Facing your fears at 40Women on both sides of 40 talk about the joys, challenges, and surprises that come with this milestone birthday.
By Emily Listfield
What mature 40-something is afraid to drive? Um, that would be me.
A few months after my 17th birthday, I was in a horrendous car accident. I wasn't driving, and it was no one's fault — but on a dark, rainy night on an unlit country road, my boyfriend and I descended a 40-foot ravine upside down. Luckily, except for concussions and some stitches, we were both all right. For months after, I shook just getting into the passenger's seat. I had already gotten my learner's permit, but the prospect of driving now terrified me.
Over time, the fear hardened into a real phobia. Driving, such an integral part of the American lifestyle and psyche, seemed completely beyond me. After college, I moved back to my native New York City, where it is easy to navigate by mass transit. Nevertheless, I was embarrassed not only by my inability to drive but also by my failure to conquer the fear that was at its root. To a large degree, that anxiety informed my self-image. (Hi, my name is Emily, and I don't drive.) The fact that I couldn't bring myself to attempt getting behind the wheel surely represented a weakness in my character.
At 30, determined to vanquish my fear of driving, I took lessons. With my instructor by my side, I crawled through the streets of New York, never going faster than 3 miles a hour — and even then I was white-knuckling it. Still, I managed to get my license. Three months later, I got married — and my husband (at my urging) did all of the driving for the next decade.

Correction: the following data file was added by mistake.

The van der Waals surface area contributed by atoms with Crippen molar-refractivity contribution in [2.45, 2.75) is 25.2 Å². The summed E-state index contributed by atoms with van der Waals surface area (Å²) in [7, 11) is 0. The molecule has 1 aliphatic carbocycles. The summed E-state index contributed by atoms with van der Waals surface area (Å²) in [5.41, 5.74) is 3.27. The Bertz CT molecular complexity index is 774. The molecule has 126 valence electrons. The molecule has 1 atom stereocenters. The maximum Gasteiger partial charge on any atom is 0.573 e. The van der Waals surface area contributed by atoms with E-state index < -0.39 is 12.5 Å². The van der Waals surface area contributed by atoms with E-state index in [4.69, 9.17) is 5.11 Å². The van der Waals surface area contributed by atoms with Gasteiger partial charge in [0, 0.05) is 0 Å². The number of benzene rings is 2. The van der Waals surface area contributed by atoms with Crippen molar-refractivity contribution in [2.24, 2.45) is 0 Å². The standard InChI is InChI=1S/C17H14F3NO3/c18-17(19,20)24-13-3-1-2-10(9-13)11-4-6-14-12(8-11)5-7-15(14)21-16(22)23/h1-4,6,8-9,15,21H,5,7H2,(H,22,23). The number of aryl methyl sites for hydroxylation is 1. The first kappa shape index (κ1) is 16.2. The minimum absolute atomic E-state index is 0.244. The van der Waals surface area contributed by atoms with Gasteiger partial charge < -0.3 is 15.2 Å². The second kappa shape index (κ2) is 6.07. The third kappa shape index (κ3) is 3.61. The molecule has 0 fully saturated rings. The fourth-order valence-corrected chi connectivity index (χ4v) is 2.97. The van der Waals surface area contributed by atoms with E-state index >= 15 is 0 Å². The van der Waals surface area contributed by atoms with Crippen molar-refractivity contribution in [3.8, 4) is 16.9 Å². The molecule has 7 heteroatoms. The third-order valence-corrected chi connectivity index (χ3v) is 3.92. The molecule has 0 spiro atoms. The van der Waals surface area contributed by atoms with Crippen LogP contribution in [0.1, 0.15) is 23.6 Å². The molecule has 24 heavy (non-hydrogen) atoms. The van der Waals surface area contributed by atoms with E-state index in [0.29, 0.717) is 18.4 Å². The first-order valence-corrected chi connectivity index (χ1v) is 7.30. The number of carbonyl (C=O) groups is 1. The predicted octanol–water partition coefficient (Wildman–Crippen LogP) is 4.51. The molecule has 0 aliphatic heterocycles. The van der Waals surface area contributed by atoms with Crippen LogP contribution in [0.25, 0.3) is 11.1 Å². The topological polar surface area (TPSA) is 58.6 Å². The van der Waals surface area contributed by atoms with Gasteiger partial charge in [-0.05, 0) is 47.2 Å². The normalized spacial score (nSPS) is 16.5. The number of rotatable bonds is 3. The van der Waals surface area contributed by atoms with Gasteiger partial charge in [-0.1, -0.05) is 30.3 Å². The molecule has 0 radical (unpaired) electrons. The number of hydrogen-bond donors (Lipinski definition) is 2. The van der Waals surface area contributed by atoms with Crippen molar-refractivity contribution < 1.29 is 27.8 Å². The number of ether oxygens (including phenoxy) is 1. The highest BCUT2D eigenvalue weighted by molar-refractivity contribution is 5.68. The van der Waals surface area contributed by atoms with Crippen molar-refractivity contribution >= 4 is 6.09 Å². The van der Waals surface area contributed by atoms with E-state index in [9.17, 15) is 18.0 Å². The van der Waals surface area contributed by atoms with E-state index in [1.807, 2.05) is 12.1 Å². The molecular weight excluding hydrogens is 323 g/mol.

A few weeks before my 40th birthday, I got a writing assignment that required me to go to California. Though I had traveled on business alone before, I had stuck to cities where cabs were available. (Never mind necessity; fear is the true mother of invention.) This time, the person I had to interview could be reached only by driving. I asked my husband to join me and tried to sell it as a mini vacation (my mom would watch our daughter), but we both knew what I was really angling for: a chauffeur.
Though he was swamped at work, my husband agreed. (He had, over the years, tried with a heroic degree of patience to encourage me to drive, until finally, to my relief, he gave up.) I felt guilty — and worse, childlike and ridiculous. I had never imagined that I would be so dependent at this stage in my life. I had to conquer this fear once and for all. I decided the best 40th-birthday present I could give myself was another round of driving lessons. My instructor assured me that he'd had "cases" like me before and had gotten them over their drive-o-phobia. I so wanted to be his next success story.
A week before my birthday, my husband and I flew to San Francisco. We had agreed that he would stay in the city visiting with friends while I drove the 25 miles north to do the interview. As I took the rental-car keys from him, every cell in my body was urging me to say, "No, please, I can't do it, you drive." But I was determined to enter the next decade of my life free of this absurd fear. As I made it over the Golden Gate Bridge, a wary optimism began to settle in. I blasted the radio, feeling very powerful, very "I am woman, hear me roar." The future opened up before me, mine for the taking.